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Verizon today announced that the company will be introducing a new set of smartphone rate plans for its customers while simultaneously eliminating the traditional subsidized two-year contract option for new users joining the network. The new plans come in four sizes of data allotments, and will go into effect officially on August 13.

verizon_logo_500.jpg

Once customers choose the smartphone they want to pay for on its own monthly cost, they will then choose which data option they need for their plan. The new plans are going to apply to both single lines but can also be shared with up to ten devices on one plan. Verizon likens the new plan options as a simplified version of its former offerings.
Many things in our lives come in familiar sizes. Morning coffee? A medium, please. New t-shirt? That’s a large – at least for now. From small to XL, everyone understands these common sizing options.

Beginning August 13, our newest price plan will offer four easy sizes of data to match how our customers use wireless service. These new data options come in sizes just like other things we buy:

-Small: $30/month for 1GB of shareable data

-Medium: $45/month for 3GB of shareable data

-Large: $60/month for 6GB of shareable data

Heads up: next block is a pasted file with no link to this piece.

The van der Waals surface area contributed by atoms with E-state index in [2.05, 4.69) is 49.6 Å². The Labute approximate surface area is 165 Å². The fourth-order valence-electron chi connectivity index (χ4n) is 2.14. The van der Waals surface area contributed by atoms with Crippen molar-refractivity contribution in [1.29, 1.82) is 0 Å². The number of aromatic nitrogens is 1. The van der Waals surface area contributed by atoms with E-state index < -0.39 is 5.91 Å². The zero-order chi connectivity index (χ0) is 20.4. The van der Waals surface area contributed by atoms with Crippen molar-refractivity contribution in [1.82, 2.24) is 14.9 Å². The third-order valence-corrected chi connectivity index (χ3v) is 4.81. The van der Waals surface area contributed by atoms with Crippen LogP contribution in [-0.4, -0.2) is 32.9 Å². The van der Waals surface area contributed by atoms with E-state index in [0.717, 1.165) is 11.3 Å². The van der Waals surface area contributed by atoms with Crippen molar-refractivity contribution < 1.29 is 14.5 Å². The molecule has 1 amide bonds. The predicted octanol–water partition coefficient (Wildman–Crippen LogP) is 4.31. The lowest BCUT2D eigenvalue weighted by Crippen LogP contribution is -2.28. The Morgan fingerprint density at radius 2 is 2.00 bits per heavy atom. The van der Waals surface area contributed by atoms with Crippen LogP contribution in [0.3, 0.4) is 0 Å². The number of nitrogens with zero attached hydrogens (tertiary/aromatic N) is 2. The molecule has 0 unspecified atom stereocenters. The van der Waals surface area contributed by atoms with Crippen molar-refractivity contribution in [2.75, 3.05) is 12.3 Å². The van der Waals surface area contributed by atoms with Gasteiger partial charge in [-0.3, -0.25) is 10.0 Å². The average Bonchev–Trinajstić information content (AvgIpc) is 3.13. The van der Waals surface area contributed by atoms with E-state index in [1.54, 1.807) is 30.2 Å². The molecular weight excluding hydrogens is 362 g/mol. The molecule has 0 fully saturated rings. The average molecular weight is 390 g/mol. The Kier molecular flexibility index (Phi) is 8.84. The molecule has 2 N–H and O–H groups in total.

-X-Large: $80/month for 12GB of shareable data
With the new plan structure, monthly device access charges will be priced at $20 for smartphones, $10 for tablets and Jetpack MiFis, and $5 for "connected device lines" such as smart watches. These device access charges are, of course, in addition to one of the four data options each customer will pick and any financed cost for the devices themselves. Verizon hopes that the new offerings will result in "a simpler and more streamlined bill" for its customers in the future.

New customers will have to choose between paying the full device cost up front or using interest-free financing to spread the costs out over 24 months, as subsidized pricing with a two-year contract will no longer be available to new customers. Existing customers will be able to move to the plans or retain their existing plans, with some restrictions that have yet to be detailed.